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With summer vacation just around the corner as an etiquette and protocol expert I get a lot of phone calls about what to give the fabulous people who have inspired brilliance in our adorable children all year -- their teachers.
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Think about how you stand when you're dressed formally, versus how you may comfortably slouch when wearing sweats or yoga pants. How you look really does affect how you feel, and how you present yourself, and how you perform. So count me in as a dress code fan.
Dear teachers, Quite honestly, we can hardly believe the school year is quickly coming to a close. But we also realize that this last mile toward the finish line is a treacherous one. This is the reality of the work you teachers do. Believe us: your acts of kindness do not fall by the wayside unnoticed.
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I celebrated a year of sobriety in February. That first year is selfish in many ways--and necessarily so. After all, without sobriety, I am no good to anyone--to my child, my family, even strangers. In fact, I'm the flat out opposite of good, without sobriety. But now, almost 14 months in, there is space in my life to help others.
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The bad news is we perceive bullying to be more prolific than it was when we were young. The good news is we seem to be more aware and less tolerant of its destructive effects. We're split on how effectively our schools are dealing with the problem, to be sure. But the conversations are more open; the subject less beguiling.
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I remind myself that as a teacher, I need to give myself permission to be a human. To make mistakes. To feel pain. To be a real live person with ISSUES and STRUGGLES and HEARTACHES and SORROW. We as teachers don't completely check our lives at the door when we come to school.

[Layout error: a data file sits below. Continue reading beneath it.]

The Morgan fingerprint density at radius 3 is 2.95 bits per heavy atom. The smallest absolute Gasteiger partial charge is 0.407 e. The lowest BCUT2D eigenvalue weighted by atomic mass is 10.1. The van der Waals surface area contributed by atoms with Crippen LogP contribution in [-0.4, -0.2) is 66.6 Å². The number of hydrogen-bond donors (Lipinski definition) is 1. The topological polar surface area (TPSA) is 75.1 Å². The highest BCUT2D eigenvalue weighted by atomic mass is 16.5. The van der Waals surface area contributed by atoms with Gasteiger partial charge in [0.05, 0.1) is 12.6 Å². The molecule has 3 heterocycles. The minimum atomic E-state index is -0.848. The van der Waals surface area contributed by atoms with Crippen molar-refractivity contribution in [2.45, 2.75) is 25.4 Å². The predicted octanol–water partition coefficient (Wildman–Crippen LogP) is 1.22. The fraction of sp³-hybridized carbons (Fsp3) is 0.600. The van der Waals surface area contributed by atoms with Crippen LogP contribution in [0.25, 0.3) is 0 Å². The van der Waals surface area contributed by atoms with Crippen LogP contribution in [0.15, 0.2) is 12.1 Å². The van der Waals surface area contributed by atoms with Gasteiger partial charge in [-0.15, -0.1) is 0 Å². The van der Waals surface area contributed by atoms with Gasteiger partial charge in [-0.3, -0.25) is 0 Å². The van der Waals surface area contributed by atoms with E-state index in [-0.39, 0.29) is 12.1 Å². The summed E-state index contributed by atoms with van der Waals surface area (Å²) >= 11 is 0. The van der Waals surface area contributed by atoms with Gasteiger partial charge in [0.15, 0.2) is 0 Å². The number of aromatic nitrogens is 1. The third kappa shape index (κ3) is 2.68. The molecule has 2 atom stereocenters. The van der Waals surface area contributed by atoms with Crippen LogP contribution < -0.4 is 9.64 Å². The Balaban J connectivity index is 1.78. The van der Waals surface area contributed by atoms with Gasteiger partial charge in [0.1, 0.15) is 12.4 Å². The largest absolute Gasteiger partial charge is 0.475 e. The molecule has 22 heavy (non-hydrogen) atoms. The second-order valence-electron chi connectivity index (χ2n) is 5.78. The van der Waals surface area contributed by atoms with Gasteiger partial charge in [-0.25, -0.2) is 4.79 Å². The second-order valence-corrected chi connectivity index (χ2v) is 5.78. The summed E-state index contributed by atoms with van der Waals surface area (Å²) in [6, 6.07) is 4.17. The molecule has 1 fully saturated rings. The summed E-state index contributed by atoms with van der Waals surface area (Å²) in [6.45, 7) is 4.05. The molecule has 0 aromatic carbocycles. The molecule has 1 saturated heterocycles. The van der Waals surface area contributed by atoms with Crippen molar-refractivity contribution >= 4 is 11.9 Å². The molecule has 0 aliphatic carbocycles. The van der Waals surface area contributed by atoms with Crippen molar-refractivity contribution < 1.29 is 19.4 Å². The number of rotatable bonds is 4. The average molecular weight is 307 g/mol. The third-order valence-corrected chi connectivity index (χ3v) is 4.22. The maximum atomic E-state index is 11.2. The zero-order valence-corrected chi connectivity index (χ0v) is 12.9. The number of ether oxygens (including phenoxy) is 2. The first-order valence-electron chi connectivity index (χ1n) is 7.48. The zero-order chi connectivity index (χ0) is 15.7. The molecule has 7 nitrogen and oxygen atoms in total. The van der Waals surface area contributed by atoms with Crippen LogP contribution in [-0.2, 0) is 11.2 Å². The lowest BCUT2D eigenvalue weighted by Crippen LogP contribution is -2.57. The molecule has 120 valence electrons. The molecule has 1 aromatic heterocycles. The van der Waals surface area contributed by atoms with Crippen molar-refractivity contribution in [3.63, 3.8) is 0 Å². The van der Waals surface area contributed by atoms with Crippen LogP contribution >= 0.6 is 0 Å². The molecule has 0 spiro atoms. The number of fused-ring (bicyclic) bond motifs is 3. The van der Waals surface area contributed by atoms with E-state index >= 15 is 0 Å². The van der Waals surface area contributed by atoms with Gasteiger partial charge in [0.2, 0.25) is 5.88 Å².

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Dear Teacher: You called after me today. I was frustrated. Angry. Tired and lonely. And I didn't want to hear someone tell me for the bazillionth time all that I had done wrong. Tell me how I had been a bully. A bad boy. The truth is: I know. I know I am a bully. I have a hard time making friends because I'm different. But you took the time.
I think most would agree that these are worthwhile endeavours for learning, both in the kindergarten classroom and beyond. Yes, literacy proper and numeracy proper are valued here, but these ideals are not everything we believe is important for learning.
Smart snacking can be a valuable part of a healthy food plan. Choosing nutritious snacks keeps blood sugar levels stable and helps fuel the mind and body all day long at school and work. At this busy time of year, let's explore five smart snack ideas using food you already have in your kitchen.
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The first day of school is quickly approaching and parents everywhere are feeling overwhelmed. It's a similar routine every year and yet families tend to be unprepared, especially with all the influx of fall activities ahead. Here are 10 tips from Professional Organizers in Canada to help get you on track for the fall season ahead.
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While I clean shelves and wipe down cupboards, readying things for those little bodies and minds, I ready my own mind. Clean out the cobwebs, so to speak. I need my head to be in the game, need my thoughts to be organized. Need my mind to be clear. For when all is said and done, it's not the classroom that houses the potential and possibility to make this year the best one ever for my incoming class: it's me.